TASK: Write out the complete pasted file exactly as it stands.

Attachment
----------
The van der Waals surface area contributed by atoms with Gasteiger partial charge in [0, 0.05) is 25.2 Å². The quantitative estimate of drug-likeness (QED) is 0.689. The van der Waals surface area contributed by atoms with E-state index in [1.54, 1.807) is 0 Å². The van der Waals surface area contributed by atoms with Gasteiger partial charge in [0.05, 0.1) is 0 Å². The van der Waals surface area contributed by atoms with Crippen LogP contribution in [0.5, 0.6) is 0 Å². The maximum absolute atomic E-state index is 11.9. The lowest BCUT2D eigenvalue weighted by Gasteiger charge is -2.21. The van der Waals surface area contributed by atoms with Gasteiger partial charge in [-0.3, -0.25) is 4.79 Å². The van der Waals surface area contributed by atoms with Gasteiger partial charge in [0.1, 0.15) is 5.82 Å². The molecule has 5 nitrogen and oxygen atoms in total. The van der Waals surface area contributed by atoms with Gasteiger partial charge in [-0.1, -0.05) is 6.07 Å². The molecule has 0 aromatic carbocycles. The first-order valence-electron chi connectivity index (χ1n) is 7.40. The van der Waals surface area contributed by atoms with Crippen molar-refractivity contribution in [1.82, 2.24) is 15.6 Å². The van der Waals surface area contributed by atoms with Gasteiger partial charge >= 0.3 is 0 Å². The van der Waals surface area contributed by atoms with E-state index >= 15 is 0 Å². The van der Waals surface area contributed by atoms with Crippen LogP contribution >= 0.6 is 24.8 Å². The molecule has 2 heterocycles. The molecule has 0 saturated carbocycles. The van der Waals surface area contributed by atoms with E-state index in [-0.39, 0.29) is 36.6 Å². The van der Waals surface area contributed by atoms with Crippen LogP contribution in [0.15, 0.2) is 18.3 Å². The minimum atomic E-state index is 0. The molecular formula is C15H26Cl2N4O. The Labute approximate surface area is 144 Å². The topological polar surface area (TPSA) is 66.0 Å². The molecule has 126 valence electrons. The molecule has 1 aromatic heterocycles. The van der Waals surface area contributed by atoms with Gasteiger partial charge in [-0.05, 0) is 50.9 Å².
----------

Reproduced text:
The van der Waals surface area contributed by atoms with Gasteiger partial charge in [0, 0.05) is 25.2 Å². The quantitative estimate of drug-likeness (QED) is 0.689. The van der Waals surface area contributed by atoms with E-state index in [1.54, 1.807) is 0 Å². The van der Waals surface area contributed by atoms with Gasteiger partial charge in [0.05, 0.1) is 0 Å². The van der Waals surface area contributed by atoms with Crippen LogP contribution in [0.5, 0.6) is 0 Å². The maximum absolute atomic E-state index is 11.9. The lowest BCUT2D eigenvalue weighted by Gasteiger charge is -2.21. The van der Waals surface area contributed by atoms with Gasteiger partial charge in [-0.3, -0.25) is 4.79 Å². The van der Waals surface area contributed by atoms with Gasteiger partial charge in [0.1, 0.15) is 5.82 Å². The molecule has 5 nitrogen and oxygen atoms in total. The van der Waals surface area contributed by atoms with Gasteiger partial charge in [-0.1, -0.05) is 6.07 Å². The molecule has 0 aromatic carbocycles. The first-order valence-electron chi connectivity index (χ1n) is 7.40. The van der Waals surface area contributed by atoms with Crippen molar-refractivity contribution in [1.82, 2.24) is 15.6 Å². The van der Waals surface area contributed by atoms with Gasteiger partial charge >= 0.3 is 0 Å². The van der Waals surface area contributed by atoms with E-state index >= 15 is 0 Å². The van der Waals surface area contributed by atoms with Crippen LogP contribution >= 0.6 is 24.8 Å². The molecule has 2 heterocycles. The molecule has 0 saturated carbocycles. The van der Waals surface area contributed by atoms with E-state index in [-0.39, 0.29) is 36.6 Å². The van der Waals surface area contributed by atoms with Crippen LogP contribution in [0.15, 0.2) is 18.3 Å². The minimum atomic E-state index is 0. The molecular formula is C15H26Cl2N4O. The Labute approximate surface area is 144 Å². The topological polar surface area (TPSA) is 66.0 Å². The molecule has 126 valence electrons. The molecule has 1 aromatic heterocycles. The van der Waals surface area contributed by atoms with Gasteiger partial charge in [-0.05, 0) is 50.9 Å².